The builder didn’t have any solid plans for the future but Andrew had an idea. With readers fawning over Wenley’s Triumph builds such as his Dirty Rascal America and powerhouse Rocket III, surely next should be the latest Thruxton R. Pipeburn’s bearded baron got to work and with a heavy discount from Triumph Australia Wenley was now the owner of a Diablo Red Thruxton R and a big box of parts. But that was just the start of the collaborations; with the Sydney street party known as Throttle Roll just eight weeks away all involved set it as the place to launch the R. The organiser of the event Mark Hawwa dug it and being the brains behind the Distinguished Gentleman’s Ride you know he hosts a hell of a party. With Wenley not having regular digs out of which to operate, Jason of Gasoline Motor Co. generously offered up a work bench and use of the shop in which Wenley could wave his wand.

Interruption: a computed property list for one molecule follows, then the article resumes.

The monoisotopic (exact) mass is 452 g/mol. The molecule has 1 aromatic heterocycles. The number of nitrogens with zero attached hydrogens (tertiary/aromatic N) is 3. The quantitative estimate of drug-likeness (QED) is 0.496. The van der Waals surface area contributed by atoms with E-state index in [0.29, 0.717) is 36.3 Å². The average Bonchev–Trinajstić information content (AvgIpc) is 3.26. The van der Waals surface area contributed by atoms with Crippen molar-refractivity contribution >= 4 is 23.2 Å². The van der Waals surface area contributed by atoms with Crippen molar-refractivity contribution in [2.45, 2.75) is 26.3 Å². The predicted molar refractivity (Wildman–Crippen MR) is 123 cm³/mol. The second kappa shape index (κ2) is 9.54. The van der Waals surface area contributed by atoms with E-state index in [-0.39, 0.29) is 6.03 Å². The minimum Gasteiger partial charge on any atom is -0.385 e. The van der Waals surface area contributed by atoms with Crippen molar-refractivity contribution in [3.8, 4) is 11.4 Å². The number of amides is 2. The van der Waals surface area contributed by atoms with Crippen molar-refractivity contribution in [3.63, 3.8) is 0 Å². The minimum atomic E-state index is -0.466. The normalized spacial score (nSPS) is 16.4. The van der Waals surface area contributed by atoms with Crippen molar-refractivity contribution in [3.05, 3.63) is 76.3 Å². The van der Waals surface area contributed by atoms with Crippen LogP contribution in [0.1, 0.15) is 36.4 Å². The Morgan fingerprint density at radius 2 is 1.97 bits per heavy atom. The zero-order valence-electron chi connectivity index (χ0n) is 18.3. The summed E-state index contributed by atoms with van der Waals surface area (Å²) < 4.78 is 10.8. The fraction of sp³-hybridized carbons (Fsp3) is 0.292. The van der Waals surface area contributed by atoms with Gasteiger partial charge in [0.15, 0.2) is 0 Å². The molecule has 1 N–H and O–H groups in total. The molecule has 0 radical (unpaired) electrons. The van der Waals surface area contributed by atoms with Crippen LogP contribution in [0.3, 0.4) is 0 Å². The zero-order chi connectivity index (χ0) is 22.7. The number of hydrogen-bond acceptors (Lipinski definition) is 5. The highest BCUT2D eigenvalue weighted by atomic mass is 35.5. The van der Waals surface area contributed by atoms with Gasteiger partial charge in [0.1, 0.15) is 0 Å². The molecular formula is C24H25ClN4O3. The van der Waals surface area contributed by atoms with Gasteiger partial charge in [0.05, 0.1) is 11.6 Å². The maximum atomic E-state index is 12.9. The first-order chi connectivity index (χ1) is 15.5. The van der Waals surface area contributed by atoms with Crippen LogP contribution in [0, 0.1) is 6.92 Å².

But the seat was another matter; wanting to create a more minimal, racey vibe he placed an order for three different units. Two never arrived and the other, big and ugly, just would never do, so instead he fashioned his own fibreglass masterpiece with painstaking perfection. When designing the seat Wenley had in mind his ever present big rear tyre, “so it would be further accentuated and the proportions better reflected by a narrow seat,” explains the man himself. In total 10 days of sanding, sculpting and finessing delivered a stunning result and then it was out with the pen to design a base. The upholstery was handled by the clever folks at Sydney Moto Trimmers using premium Alcantara and paint matched stitching. The inspiration for the paint came from Wenley’s daily walks up to a nearby Vietnamese restaurant for lunch. Each day he passed a stunning AMG Mercedes resplendent in Selenite Grey with Yellow accents, “it looked magical”. So he had to have it and with the stock tank off and his new seat boxed up they were sent out to Smith Concepts to lay down the colour. With no time to waste Wenley got to smoothing out the frame, de-tabbing and happily taking a grinder to Triumph’s big dollar machine.